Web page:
MnDOT, farmers partnership helps improve road safety
Minnesota farmers asked to participate in Living Snow Fence program
ST. PAUL, Minn. – Farmers statewide have the opportunity as they begin planting this spring to play a part in creating safer road conditions next winter by participating in the Minnesota Department of Transportation’s Living Snow Fence program.
Under the program, MnDOT pays farm operators to leave standing corn rows, hay bales or silage bags to effectively reduce snow from blowing onto selected state highways. The program agreement typically requires farmers to leave six rows of corn stalks standing approximately 200 feet from the highway centerline.
“The safety benefits of the Living Snow Fence program on local highways are extensive,” said Dan Gullickson, MnDOT’s Living Snow Fence Program coordinator. “Standing corn rows are effective in reducing the amount of snow blowing onto highways. They increase driver visibility, provide safer driving conditions and allow traffic to flow.”
Recent research by MnDOT, the University of Minnesota Extension and the University of Minnesota Center for Transportation Studies shows standing corn rows reduced the severity of injuries on curves by 40 percent.
MnDOT identified 3,700 state highway sites that have snow and blowing snow problems. Blowing and drifting snow on Minnesota highways is a major safety concern.
“The Living Snow Fence program is a great way for us to give back to our community and be an advocate for safer driving conditions in the winter,” said Louise Kiecker, a farmer in Fairfax, Minn. “Our family and friends travel that road daily and they know that this stretch of the highway will be clear. I really see our participation in the program as a public service.”
In addition to improving winter driving conditions, living snow fences help save taxpayer dollars. MnDOT snowplow operators use fewer resources (such as salt, sand and chemicals) on these roadways than they have in the past, resulting in fewer truck trips, less fuel consumption and fewer impacts to the environment.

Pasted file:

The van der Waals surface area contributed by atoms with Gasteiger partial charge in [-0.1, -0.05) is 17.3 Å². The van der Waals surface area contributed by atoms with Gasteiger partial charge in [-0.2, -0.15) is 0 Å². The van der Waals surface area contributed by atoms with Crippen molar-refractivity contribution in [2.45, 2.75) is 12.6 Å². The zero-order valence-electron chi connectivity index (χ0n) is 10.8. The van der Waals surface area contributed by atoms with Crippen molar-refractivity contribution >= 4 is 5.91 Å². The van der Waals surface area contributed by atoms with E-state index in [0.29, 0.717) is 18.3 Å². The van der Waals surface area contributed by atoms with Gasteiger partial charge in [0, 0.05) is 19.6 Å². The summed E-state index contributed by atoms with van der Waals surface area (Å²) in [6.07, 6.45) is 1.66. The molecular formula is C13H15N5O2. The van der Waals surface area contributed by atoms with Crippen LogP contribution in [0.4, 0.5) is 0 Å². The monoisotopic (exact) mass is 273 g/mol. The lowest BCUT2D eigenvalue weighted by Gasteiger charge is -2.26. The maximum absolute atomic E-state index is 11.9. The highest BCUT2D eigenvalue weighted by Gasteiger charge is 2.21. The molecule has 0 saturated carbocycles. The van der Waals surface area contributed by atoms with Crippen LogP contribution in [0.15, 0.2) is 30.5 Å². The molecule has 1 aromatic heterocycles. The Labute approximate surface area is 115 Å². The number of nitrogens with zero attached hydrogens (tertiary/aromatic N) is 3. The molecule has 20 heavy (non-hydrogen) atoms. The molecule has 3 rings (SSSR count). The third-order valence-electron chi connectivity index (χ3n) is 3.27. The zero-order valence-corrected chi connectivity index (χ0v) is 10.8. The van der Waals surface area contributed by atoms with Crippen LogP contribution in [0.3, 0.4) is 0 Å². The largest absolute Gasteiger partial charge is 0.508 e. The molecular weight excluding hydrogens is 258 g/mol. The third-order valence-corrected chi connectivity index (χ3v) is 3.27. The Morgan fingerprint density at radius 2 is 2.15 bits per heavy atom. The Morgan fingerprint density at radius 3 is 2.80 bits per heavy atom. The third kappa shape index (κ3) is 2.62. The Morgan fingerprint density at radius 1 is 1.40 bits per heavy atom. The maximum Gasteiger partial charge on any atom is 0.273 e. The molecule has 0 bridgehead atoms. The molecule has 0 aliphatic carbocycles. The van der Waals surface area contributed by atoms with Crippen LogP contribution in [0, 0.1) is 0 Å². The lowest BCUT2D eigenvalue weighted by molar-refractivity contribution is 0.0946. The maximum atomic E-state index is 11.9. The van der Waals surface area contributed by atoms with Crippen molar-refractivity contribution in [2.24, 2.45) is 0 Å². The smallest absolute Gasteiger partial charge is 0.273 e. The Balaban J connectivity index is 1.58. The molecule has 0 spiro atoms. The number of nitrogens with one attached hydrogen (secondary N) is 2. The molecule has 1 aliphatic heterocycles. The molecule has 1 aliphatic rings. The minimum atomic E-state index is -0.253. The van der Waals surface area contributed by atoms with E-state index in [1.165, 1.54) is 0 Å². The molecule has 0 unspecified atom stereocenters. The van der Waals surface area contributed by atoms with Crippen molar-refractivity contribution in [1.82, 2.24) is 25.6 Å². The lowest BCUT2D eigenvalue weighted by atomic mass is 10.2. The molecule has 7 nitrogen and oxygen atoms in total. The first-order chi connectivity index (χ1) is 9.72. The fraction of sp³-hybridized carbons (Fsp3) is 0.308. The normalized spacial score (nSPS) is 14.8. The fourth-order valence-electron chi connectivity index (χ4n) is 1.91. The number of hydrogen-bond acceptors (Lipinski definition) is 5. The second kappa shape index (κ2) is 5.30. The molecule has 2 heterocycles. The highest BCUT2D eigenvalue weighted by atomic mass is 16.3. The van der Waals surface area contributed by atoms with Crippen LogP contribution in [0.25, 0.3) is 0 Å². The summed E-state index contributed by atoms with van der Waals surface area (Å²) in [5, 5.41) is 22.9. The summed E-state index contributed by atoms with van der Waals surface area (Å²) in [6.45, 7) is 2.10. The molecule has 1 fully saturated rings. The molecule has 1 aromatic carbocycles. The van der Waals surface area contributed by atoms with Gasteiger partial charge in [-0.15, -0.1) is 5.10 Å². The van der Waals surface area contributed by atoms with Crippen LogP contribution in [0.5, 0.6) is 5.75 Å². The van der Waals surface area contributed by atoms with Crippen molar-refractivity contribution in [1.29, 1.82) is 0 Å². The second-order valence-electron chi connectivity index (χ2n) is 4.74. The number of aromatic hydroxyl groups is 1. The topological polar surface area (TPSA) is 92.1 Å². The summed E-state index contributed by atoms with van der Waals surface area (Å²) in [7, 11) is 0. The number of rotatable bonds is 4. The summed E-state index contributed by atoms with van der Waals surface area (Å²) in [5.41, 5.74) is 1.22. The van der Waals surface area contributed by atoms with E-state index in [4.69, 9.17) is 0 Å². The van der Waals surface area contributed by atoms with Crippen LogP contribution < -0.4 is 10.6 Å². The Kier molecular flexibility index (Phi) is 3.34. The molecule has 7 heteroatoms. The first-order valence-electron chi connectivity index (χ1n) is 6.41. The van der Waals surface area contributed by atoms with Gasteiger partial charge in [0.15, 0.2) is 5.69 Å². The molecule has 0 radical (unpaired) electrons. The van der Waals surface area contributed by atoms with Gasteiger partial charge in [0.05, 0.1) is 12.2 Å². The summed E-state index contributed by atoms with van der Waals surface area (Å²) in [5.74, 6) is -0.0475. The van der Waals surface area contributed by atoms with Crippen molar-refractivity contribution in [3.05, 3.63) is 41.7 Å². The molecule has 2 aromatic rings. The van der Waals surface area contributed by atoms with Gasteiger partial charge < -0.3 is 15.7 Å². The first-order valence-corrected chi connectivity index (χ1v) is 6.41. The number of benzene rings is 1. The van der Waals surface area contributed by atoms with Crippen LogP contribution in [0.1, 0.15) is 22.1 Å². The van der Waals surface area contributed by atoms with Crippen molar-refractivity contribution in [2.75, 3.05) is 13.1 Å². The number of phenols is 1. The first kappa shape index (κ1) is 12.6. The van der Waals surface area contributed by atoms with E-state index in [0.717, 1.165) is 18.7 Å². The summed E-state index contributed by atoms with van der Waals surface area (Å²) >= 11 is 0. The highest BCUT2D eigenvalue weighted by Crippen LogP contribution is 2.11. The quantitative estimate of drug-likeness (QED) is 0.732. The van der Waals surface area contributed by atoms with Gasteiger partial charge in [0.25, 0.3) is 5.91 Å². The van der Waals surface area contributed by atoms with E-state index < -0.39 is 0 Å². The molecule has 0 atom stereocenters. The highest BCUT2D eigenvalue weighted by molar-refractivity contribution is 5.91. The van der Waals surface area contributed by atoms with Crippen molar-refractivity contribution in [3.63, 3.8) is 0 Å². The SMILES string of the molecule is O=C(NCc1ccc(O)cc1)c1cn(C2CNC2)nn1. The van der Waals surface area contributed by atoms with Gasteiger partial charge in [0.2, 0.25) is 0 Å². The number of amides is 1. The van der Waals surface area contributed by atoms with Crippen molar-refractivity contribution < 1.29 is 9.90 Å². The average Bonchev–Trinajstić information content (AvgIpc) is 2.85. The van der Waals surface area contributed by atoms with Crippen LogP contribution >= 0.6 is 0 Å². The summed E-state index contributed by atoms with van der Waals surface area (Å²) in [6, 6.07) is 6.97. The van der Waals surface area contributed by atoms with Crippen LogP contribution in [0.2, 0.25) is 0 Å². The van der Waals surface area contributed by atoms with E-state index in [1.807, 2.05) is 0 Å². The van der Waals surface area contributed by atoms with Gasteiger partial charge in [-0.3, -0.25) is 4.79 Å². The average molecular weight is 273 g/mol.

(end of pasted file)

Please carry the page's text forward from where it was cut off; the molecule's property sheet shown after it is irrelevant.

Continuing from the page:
“We really strive for a targeted approach for living snow fence locations,” Gullickson said. “We specifically choose the areas that use extra snow and ice removal resources.”
Working in partnership with MnDOT and the University of Minnesota Extension, farmers are compensated on a per acre basis using a “Snow Cost Benefit Tool” developed by the University of Minnesota Extension.
“This tool is designed to assess agricultural and MnDOT expenses to determine a fair and reasonable incentive payment for the farmer or landowner,” said Gary Wyatt, University of Minnesota Extension educator.
“Farmers should also be aware that standing corn rows can be handpicked in the fall by youth (4-H, FFA, etc.) or adult groups for the corn or a donation to the organization,” Wyatt said.
Farmers or landowners who want more information about the standing corn row program can visit www.mndot.gov/environment/livingsnowfence/.
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To learn more about funding Minnesota’s transportation system, visit Get Connected at www.dot.state.mn.us/getconnected